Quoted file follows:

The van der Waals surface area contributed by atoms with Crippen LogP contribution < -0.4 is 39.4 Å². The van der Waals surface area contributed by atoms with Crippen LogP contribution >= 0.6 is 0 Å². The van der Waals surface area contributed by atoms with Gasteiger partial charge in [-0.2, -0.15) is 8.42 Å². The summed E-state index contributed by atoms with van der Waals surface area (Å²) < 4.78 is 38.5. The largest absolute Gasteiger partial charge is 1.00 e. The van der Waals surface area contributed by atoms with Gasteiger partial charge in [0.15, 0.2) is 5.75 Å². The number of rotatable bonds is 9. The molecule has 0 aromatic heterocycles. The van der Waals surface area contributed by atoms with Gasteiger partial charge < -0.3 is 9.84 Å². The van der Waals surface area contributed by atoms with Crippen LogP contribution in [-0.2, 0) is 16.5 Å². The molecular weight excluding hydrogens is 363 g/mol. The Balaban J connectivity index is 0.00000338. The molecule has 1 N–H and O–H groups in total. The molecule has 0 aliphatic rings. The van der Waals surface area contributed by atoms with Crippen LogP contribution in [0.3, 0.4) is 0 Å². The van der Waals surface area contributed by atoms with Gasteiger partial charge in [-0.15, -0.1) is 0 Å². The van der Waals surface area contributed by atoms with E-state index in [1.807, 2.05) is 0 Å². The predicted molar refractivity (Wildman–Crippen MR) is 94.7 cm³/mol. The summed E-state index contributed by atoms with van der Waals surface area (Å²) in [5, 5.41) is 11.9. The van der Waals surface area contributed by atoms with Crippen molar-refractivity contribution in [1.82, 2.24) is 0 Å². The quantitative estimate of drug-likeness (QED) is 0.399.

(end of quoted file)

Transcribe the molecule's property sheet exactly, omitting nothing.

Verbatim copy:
The van der Waals surface area contributed by atoms with Crippen LogP contribution < -0.4 is 39.4 Å². The van der Waals surface area contributed by atoms with Crippen LogP contribution >= 0.6 is 0 Å². The van der Waals surface area contributed by atoms with Gasteiger partial charge in [-0.2, -0.15) is 8.42 Å². The summed E-state index contributed by atoms with van der Waals surface area (Å²) < 4.78 is 38.5. The largest absolute Gasteiger partial charge is 1.00 e. The van der Waals surface area contributed by atoms with Gasteiger partial charge in [0.15, 0.2) is 5.75 Å². The number of rotatable bonds is 9. The molecule has 0 aromatic heterocycles. The van der Waals surface area contributed by atoms with Gasteiger partial charge < -0.3 is 9.84 Å². The van der Waals surface area contributed by atoms with Crippen LogP contribution in [-0.2, 0) is 16.5 Å². The molecular weight excluding hydrogens is 363 g/mol. The Balaban J connectivity index is 0.00000338. The molecule has 1 N–H and O–H groups in total. The molecule has 0 aliphatic rings. The van der Waals surface area contributed by atoms with Crippen LogP contribution in [0.3, 0.4) is 0 Å². The van der Waals surface area contributed by atoms with Gasteiger partial charge in [-0.15, -0.1) is 0 Å². The van der Waals surface area contributed by atoms with E-state index in [1.807, 2.05) is 0 Å². The predicted molar refractivity (Wildman–Crippen MR) is 94.7 cm³/mol. The summed E-state index contributed by atoms with van der Waals surface area (Å²) in [5, 5.41) is 11.9. The van der Waals surface area contributed by atoms with Crippen molar-refractivity contribution in [1.82, 2.24) is 0 Å². The quantitative estimate of drug-likeness (QED) is 0.399.